Bills raising Florida’s minimum wage were assigned to committees but never heard after South Florida Democrats filed them this session. But that didn’t stop several lawmakers from trying to highlight how hard it is to shop on a tight budget by making a grocery run in Tallahassee this morning.
Oscar Rivera says when he goes to the grocery store, he only gets the basics. Bread. Milk. Chicken. The 23-year-old Nicaraguan immigrant says the paycheck he brings home from a Miami fast food restaurant doesn’t leave room for extras. So looking around the store, he says he often thinks things like “'Oh! I like that!' Or 'It looks delicious." Or 'It looks good. I want to buy it,' but when I see the price, oh my goodness, I cannot buy that,” he says.
The items most often tempting him to break his budget are fruits, vegetables and “healthy bread,” he says.
Rivera works part-time at Wendy’s for the state minimum wage of $7.93 per hour. His sister works part-time for minimum wage at a shoe store. His mom’s a bus driver. And the family receives food stamps equaling $180 per month, he says. But even with the government assistance, he says they’ve gone without a car and don’t have health insurance.
“Two years ago, I was trying to go to the doctor, but I couldn’t afford that because the bill was expensive, so I couldn’t continue with that medicine, with that treatment,” he recalls.
According to the U.S. Bureau of Labor Statistics, Rivera is one of almost 200,000 Floridians earning equal to or less than minimum wage. President Barack Obama and Democratic officials across the country have been pushing to raise the federal minimum to $10.10—up from $7.25.
In Florida, Sen. Dwight Bullard (D-Miami) and Rep. Cynthia Stafford (D-Opa Locka) filed bills doing the same. They and a handful of other Democrats pushed shopping carts through a Tallahassee grocery store Wednesday.
“We passed by the mayonnaise and the ketchup and it’s like, ‘Wait a minute. We can’t afford it individually, but if you buy one then I’ll come over to your house and borrow the ketchup,” Stafford says, explaining how they strategized to stay within the $45 budget they’d set for a hypothetical week.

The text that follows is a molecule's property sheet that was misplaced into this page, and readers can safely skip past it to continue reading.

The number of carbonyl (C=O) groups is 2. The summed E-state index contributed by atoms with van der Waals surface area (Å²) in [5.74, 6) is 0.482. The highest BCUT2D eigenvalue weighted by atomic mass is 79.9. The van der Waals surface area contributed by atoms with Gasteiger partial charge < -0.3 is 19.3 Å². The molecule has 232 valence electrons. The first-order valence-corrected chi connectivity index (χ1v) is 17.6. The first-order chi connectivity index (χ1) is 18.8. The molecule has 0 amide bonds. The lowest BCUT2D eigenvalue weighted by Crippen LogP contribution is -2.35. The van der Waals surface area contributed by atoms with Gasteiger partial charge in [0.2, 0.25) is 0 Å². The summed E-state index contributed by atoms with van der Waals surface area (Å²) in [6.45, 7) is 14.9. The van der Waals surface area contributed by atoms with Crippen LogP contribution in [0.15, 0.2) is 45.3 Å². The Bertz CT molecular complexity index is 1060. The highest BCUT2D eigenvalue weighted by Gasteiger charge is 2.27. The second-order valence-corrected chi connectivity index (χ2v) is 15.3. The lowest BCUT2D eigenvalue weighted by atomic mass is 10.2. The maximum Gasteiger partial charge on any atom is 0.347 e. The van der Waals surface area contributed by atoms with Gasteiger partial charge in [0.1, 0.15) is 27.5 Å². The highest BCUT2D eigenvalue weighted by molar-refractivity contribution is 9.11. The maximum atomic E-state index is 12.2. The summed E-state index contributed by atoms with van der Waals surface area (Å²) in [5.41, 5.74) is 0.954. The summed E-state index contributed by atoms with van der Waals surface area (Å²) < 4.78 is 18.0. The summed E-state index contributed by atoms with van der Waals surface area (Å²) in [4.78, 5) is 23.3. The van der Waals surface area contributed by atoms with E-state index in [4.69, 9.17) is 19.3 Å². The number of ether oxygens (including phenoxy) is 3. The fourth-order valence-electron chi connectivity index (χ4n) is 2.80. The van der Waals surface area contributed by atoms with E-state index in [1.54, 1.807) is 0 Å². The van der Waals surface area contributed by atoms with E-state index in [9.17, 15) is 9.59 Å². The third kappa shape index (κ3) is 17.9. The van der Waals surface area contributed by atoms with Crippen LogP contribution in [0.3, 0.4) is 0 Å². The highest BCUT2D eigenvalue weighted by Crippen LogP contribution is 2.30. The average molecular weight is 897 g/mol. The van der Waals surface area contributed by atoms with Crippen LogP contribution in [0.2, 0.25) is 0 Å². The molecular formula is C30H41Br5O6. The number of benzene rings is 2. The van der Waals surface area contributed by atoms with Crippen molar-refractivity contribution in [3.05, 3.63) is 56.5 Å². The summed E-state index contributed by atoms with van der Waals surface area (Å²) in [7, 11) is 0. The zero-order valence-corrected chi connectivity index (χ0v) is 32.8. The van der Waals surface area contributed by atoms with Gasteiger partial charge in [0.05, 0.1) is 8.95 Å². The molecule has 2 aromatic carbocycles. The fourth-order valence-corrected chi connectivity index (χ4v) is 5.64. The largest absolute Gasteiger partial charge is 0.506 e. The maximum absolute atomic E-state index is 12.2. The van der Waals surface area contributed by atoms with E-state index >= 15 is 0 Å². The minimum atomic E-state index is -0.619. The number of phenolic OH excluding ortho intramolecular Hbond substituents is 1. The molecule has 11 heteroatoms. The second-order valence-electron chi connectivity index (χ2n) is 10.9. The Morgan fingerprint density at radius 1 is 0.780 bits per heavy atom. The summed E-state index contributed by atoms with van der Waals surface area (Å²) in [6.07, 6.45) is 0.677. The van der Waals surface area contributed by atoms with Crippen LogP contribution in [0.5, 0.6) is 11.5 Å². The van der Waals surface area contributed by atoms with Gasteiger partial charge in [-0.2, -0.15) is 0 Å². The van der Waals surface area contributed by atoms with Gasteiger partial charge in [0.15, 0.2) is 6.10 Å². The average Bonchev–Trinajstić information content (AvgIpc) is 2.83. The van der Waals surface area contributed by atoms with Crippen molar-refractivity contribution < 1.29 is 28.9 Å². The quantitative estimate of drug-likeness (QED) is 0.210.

Outside the store, Bullard says he sympathizes with minimum-wage workers trying to support families.
“To have to go through this each and every week trying manage your money and—not to mention any sort of outside expenses that pop up. God forbid you have children and they want to go on a fieldtrip,” he says.
Some said the shopping trip was “eye opening” compared with what they’re used to. For one, Rep. Clovis Watson (D-Gainesville) noted the incongruity of his Coach brand wallet as he carried out a pared-down version of his usual grocery haul. No Del Monte steaks today, he says, looking in his bags.
“I stayed within budget but I think I may be back before week’s out,” he says. “I looked at what I normally get and it would have been for one day of my budget if I had gotten what I normally get.”
Democrats say raising the minimum wage would bring people out of poverty and improve local economies where they’d be spending the additional income. But data from the nonpartisan Congressional Budget Office suggests employers would fire people or reduce hours if they had to drastically increase wages in a single year. And Republican Gov. Rick Scott has said he opposes the raise.
But Service Employees International Union political director Ron Bilbao says Wednesday’s shopping trip is meant to show workers someone tried on their behalf.
“We want people to know that the bills are there and that it’s leadership that refuses to bring the issue forward,” he says. “And we want there to be some sort of action. I mean, it’s up to the leadership to do the right thing. They still have time. They can do anything that they want to if it was a priority for them.”
But the chances of that are just about zero. The committees to which Bullard’s and Stafford’s bills have been assigned are not scheduled to meet again this session.
Corrected: the original version of this story said Florida's minimum wage is $7.79.